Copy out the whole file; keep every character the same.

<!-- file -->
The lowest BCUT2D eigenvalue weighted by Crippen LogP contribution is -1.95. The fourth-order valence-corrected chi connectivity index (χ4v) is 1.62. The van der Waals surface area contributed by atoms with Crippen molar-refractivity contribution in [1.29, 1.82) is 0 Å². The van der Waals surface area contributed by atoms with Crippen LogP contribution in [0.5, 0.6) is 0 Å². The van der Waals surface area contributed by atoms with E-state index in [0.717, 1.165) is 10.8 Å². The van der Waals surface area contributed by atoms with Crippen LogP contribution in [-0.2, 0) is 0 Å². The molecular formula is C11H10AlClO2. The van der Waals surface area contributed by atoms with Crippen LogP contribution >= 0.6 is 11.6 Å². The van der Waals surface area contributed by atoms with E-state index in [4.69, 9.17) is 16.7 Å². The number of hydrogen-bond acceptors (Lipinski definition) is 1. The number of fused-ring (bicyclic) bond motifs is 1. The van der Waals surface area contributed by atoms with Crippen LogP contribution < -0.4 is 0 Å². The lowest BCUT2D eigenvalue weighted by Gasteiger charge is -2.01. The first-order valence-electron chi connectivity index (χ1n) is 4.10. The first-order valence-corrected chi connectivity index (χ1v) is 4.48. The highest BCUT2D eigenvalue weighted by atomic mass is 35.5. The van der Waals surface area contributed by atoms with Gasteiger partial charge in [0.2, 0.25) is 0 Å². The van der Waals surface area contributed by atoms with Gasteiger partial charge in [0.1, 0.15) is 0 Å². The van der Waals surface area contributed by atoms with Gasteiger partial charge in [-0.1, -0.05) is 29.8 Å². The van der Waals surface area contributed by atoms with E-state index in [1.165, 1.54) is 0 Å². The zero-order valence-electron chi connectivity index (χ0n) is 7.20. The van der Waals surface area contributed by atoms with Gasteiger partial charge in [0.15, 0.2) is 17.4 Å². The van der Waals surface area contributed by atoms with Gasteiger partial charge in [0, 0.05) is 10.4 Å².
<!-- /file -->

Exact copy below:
The lowest BCUT2D eigenvalue weighted by Crippen LogP contribution is -1.95. The fourth-order valence-corrected chi connectivity index (χ4v) is 1.62. The van der Waals surface area contributed by atoms with Crippen molar-refractivity contribution in [1.29, 1.82) is 0 Å². The van der Waals surface area contributed by atoms with Crippen LogP contribution in [0.5, 0.6) is 0 Å². The van der Waals surface area contributed by atoms with E-state index in [0.717, 1.165) is 10.8 Å². The van der Waals surface area contributed by atoms with Crippen LogP contribution in [-0.2, 0) is 0 Å². The molecular formula is C11H10AlClO2. The van der Waals surface area contributed by atoms with Crippen LogP contribution >= 0.6 is 11.6 Å². The van der Waals surface area contributed by atoms with E-state index in [4.69, 9.17) is 16.7 Å². The number of hydrogen-bond acceptors (Lipinski definition) is 1. The number of fused-ring (bicyclic) bond motifs is 1. The van der Waals surface area contributed by atoms with Crippen LogP contribution < -0.4 is 0 Å². The lowest BCUT2D eigenvalue weighted by Gasteiger charge is -2.01. The first-order valence-electron chi connectivity index (χ1n) is 4.10. The first-order valence-corrected chi connectivity index (χ1v) is 4.48. The highest BCUT2D eigenvalue weighted by atomic mass is 35.5. The van der Waals surface area contributed by atoms with Gasteiger partial charge in [0.2, 0.25) is 0 Å². The van der Waals surface area contributed by atoms with Gasteiger partial charge in [0.1, 0.15) is 0 Å². The van der Waals surface area contributed by atoms with Gasteiger partial charge in [-0.1, -0.05) is 29.8 Å². The van der Waals surface area contributed by atoms with E-state index in [1.165, 1.54) is 0 Å². The zero-order valence-electron chi connectivity index (χ0n) is 7.20. The van der Waals surface area contributed by atoms with Gasteiger partial charge in [0.15, 0.2) is 17.4 Å². The van der Waals surface area contributed by atoms with Gasteiger partial charge in [0, 0.05) is 10.4 Å².